For now I am going to focus on the books and magazines since they are the most neglected. They also offer more possibilities for my boys. 
I have made one item out of Growing Up Sew Liberated by Meg McElwee. The Basic Pocket Pants for Samuel a couple years ago which can be found here. There are several non clothing patterns that I would love to do for my kids. The art satchel and the dress-up bucket are high on that list. I like the knit PJ's (Crossover Tee & Sleeping Johns) for all my kiddos which I believe will be the next thing I make from this book.

I have never made anything out of my copy of The Pattern Book for Boys by Shelly Figueroa. This book receive really mixed reviews on amazon. I bought it regardless thinking that a good number of the negative reviews could be from individuals with poor sewing skills or just couldn't adapt to the method of instruction. I'm not saying I could do better but figured "What the hay, give it a try," it's not like there are a ton of sewing patterns out there for boys to choose from. Looking over the pictures there are definitely things that are not our style but there are a bunch that I love, like the two-in-one jacket and the little heartbreaker pants. 

My most recent acquisition is Stitch, Wear, Play by Mariko Nakamura which I just stumbled on amazon a couple weeks ago while looking for another pattern book for boy (which are in short supply I might add). There were no ratings and reviews so I searched for other bloggers who have used this book and I couldn't find any. I really like the snippets of images I could find and the size range so I took a leap and bought it. At first glance I really like this book. It has a nice balance of boy's and girls clothes. The styles seem timeless but modern. It's broken down by season which I especially like. I am feeling a bit challenged by the fabric suggestions (or lack of multiple fabric type suggestions), a good number only list linen which it not my preferred fabric for everyday kids clothes. The first thing I would like to make out of here is the girls Suntop and Shorts & the Boy's Shorts. 

I have seen a lot of projects completed from the Happy Homemade (2) Sew Chic Kids by Ruriko Yamada and always love the results. The fact that it is a Japanese sewing book that has been translated in to English makes it a good place to introduce myself to the Japanese sewing world. So many people have raved about this book that I can't believe I haven't touched this yet. The knee length shorts are top on my list for Samuel. 

I really wanted the Japanese Lesson Book by Vogue Sya and now all it does is mock me. I am so intimidated by it. It has a ton of awesome basic patterns. When I look at working on one of these patterns I convinced myself that I need to invest to much time trying to translate the instruction and I am instantly defeated. What I need do is exactly what I do with English written patterns and let my previous experience with similar items guide me through the assembly. (I'm too impatient to read instructions) This is probably a dangerous approach but at least the book will finally be used. There is a pair of shorts that would work great for the boys that doesn't seem too challenging and is probably be a good place to start.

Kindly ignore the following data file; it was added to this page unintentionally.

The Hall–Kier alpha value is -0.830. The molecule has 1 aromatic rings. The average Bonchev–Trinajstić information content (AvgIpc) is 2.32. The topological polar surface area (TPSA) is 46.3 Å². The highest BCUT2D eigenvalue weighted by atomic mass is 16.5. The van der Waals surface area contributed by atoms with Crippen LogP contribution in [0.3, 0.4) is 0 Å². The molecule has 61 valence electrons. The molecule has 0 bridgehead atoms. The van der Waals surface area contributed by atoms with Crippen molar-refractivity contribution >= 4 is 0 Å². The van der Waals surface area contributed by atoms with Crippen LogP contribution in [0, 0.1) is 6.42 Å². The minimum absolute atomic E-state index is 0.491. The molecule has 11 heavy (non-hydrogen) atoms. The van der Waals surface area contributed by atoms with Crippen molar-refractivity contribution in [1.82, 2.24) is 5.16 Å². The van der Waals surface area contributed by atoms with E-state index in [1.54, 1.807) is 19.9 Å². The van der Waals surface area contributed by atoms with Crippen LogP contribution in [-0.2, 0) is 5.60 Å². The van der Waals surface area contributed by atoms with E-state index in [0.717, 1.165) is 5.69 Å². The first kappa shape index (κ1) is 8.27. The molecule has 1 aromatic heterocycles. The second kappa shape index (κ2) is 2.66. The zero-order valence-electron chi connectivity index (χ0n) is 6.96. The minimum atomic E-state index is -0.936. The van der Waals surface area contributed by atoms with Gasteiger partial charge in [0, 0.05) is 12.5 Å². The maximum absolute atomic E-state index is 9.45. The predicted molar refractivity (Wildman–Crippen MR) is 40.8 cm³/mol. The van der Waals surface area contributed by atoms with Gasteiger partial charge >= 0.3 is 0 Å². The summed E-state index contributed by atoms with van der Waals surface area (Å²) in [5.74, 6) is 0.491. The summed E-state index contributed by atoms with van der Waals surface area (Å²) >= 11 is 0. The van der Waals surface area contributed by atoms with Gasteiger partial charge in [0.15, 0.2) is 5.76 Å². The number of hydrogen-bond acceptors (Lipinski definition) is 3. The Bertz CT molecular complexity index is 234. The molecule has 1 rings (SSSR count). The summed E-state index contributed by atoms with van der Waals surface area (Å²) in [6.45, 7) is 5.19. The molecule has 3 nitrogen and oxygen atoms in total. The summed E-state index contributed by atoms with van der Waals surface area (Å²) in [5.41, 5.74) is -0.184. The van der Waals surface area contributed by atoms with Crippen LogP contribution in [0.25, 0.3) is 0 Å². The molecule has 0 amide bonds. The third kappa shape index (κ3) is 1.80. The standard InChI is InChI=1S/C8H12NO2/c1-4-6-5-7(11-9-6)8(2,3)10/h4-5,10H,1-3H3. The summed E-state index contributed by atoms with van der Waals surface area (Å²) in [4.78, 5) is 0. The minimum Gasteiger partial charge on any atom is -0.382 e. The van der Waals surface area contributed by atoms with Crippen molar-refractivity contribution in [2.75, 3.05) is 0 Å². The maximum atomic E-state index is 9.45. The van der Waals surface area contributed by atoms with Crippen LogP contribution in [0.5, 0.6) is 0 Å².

While at a local half price book shop a couple years ago I came across a couple used but never touched sewing books for really cheap so I couldn't resist purchasing them. Who knows if I will ever use them but they are entertaining and educational if nothing else.
The first is Sew Cute Couture by Gail Doane which looks more dated than it really is. It was published in 2009. This book is really about heirloom sewing and contains mostly smocking and embroidery embellishments along with dress and jacket patterns. The sizes range from 6 months - 12 years depending on the pattern. According to what I found on the internet Gail is well know heirloom sewer and a fantastic instructor. This book receive great reviews on Amazon. I don't know if I will ever do any major embroidery embellishment but I would like to try my hand at smocking someday so this could be useful. There are some really cute jackets and a wrap skirt I can see making for Hannah in a few years. For now maybe I can plan on making Hannah a jacket for over her Christmas dress this year, minus the embellishments.
The second is Designer Smocking for Tots to Teens by Helen Davies published in 2007. It too looks dated and maybe it is a little but the closer I look at it has the potential with slight alterations to the pattern can be modernized. This book takes classic smocking and applies it to every day clothes which I find very interesting. The pattern sizes range from 12 month - 14 years depending on the pattern. This book also received great reviews on Amazon. Most of the projects include complete clothing patterns. Some are smocking add-ons to ready-made-clothing. There is a complete project where the smocking is only on the pocket which might be a good place for me to start. These cute smocked pockets would look great on a little dress or Hannah.